PLSJC Director Alan Hall writes a weekly column discussing library and community news, history, and other interesting subjects.
Librarians are information specialists. We deal with the collection, cataloging, storage, and dissemination of information on a daily basis.
The world of information has changed so dramatically in the past decade, which it is difficult to compare today’s flow of information to what I experienced at the beginning of my library career in the 1970s.
At that time, libraries consisted of physical materials containing information, with the beginnings of computer access to that physical material.
Today, libraries still maintain physical materials, but they are supplemented with new formats of the former hard copies of such items, as well as purchased databases of online information.
Of course, all of that is small compared to the seemingly endless flow of information made available with the use of the Internet.
Libraries still perform “collection development” in the selection of books, DVDs, books on CD, and eBooks to expand the collection to meet the needs of the public.
That process is expanded to online resources, comparing what is available on the Internet and which resources will fill the information needs of the public.
Despite the new range of eBooks and other electronic sources, the production of books printed on paper continues at record levels.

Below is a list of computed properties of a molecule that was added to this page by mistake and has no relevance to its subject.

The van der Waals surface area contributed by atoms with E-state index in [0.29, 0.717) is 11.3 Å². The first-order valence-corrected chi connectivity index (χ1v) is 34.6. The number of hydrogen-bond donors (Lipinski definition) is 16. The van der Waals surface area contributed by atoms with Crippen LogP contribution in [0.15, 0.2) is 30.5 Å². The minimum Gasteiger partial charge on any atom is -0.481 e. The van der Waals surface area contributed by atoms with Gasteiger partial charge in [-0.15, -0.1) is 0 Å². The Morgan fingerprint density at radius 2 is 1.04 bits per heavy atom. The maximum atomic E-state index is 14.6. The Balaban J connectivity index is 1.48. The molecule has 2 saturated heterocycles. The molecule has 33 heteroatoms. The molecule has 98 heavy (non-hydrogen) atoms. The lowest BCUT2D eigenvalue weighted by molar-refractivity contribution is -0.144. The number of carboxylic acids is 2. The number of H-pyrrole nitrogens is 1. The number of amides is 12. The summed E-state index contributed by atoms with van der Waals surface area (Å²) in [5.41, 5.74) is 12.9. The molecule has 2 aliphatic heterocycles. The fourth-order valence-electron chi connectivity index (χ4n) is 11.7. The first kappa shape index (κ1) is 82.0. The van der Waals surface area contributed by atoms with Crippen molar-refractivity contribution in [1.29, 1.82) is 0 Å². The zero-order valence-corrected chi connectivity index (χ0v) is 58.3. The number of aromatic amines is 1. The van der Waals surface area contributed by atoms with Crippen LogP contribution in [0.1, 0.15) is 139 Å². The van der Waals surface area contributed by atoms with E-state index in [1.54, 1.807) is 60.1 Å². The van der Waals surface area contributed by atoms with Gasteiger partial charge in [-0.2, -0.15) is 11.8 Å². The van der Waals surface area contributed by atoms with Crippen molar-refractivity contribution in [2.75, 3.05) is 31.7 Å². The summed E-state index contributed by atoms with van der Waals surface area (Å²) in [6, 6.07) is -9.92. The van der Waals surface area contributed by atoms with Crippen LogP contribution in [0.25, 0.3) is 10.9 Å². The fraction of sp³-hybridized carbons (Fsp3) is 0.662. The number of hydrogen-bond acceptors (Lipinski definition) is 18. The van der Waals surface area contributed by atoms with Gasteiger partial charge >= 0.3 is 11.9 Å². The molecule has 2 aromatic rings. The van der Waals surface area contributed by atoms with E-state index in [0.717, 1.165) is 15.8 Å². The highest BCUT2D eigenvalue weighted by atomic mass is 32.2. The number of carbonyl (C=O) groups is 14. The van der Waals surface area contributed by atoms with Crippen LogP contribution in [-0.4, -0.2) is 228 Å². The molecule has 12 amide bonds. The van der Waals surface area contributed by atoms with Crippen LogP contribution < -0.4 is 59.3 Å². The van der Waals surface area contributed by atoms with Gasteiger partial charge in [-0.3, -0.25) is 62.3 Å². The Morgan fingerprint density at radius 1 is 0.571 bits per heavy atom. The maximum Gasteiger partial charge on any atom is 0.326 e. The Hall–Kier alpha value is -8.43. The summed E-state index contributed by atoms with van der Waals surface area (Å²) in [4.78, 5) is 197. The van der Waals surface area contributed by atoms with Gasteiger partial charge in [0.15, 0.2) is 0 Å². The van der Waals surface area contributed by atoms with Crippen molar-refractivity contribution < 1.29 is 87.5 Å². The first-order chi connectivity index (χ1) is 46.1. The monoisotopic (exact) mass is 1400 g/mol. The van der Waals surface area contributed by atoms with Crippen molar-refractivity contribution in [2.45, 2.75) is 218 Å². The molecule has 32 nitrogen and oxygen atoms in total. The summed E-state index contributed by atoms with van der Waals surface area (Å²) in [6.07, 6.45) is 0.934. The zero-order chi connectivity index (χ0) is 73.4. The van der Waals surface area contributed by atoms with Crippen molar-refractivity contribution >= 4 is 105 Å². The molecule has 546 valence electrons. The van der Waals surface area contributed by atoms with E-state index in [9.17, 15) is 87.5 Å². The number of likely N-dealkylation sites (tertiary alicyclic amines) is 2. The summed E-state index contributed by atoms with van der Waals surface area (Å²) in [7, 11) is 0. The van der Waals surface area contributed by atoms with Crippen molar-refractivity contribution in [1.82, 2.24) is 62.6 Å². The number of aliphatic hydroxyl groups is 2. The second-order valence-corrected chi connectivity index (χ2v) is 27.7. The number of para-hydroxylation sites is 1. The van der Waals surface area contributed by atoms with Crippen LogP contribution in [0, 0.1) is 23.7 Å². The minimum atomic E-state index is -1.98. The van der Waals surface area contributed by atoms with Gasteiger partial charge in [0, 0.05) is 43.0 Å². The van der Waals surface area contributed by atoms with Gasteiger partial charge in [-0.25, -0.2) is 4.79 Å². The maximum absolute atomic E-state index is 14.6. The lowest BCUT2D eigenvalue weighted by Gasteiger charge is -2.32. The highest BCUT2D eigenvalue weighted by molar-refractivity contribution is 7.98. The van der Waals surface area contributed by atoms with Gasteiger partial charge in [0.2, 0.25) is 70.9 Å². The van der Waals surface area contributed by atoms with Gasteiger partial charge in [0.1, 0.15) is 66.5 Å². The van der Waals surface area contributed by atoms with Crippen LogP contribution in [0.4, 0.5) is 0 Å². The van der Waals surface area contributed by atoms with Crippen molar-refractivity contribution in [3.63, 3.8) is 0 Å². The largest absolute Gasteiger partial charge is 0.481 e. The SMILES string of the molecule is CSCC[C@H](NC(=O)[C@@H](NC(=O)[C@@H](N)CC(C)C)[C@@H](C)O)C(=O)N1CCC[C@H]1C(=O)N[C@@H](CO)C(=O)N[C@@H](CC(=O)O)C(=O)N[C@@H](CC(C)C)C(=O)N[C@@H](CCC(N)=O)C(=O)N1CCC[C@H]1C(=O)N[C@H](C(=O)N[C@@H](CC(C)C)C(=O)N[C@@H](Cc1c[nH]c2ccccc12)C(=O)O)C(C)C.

The printed book has been supplemented from exclusively publisher-produced and edited sources to a book that can be written and produced by an author that also funds the production.
In the old days of librarianship, we called them vanity publications; today they are print-on-demand and are affordable by almost anyone.
The lack of a professional editor and publisher can lead to a less-than-impressive product that lacks the promotion and sales force of traditional publishing.
As a librarian, I deal with the daily promos for these titles from mail, e-mail, and even phone calls.
My favorites are the e-mails saying that they are “surprised that our library doesn’t own” something and they wish to read it.
I always ask them for their library card number so I can let them know when we decide to buy the book in question.
Since the advent of e-mail, I have never had anyone respond, since of course, the author is really not a library user here and is only trying to sell their books.
My other pet peeve in today’s information world are online sources that want to do decide what you really want, and “help” you select the next item in your search.
These really cause a librarian to groan; a machine telling us what we meant to look for?
On my YouTube at home, I looked up a 1958 Chrysler Imperial automobile to answer a question, and found a nice 4-minute video of someone’s classic car and a tour of said vehicle.
Now, every time I sign on to YouTube, it seems to think I want to see a classic car being shown in its 1950s glory.
I know I could just ignore it, but it has become such a chuckle for me to experience Packards, Dodges, and Hudsons all being shown to fill my assumed interest.
All of these new formats of information force us, as information consumers, to evaluate, review, and decide whether the particular information being presented fits our needs.
That is where the librarian fits into the information puzzle of today. We are trained to take an information need, and match it against available resources in all kinds of formats, and provide that to you.
We poke around through the sources available to locate your information needs.
By the way, the poor man showing his newly restored 1951 Hudson Hornet couldn’t get the car to start for the YouTube video.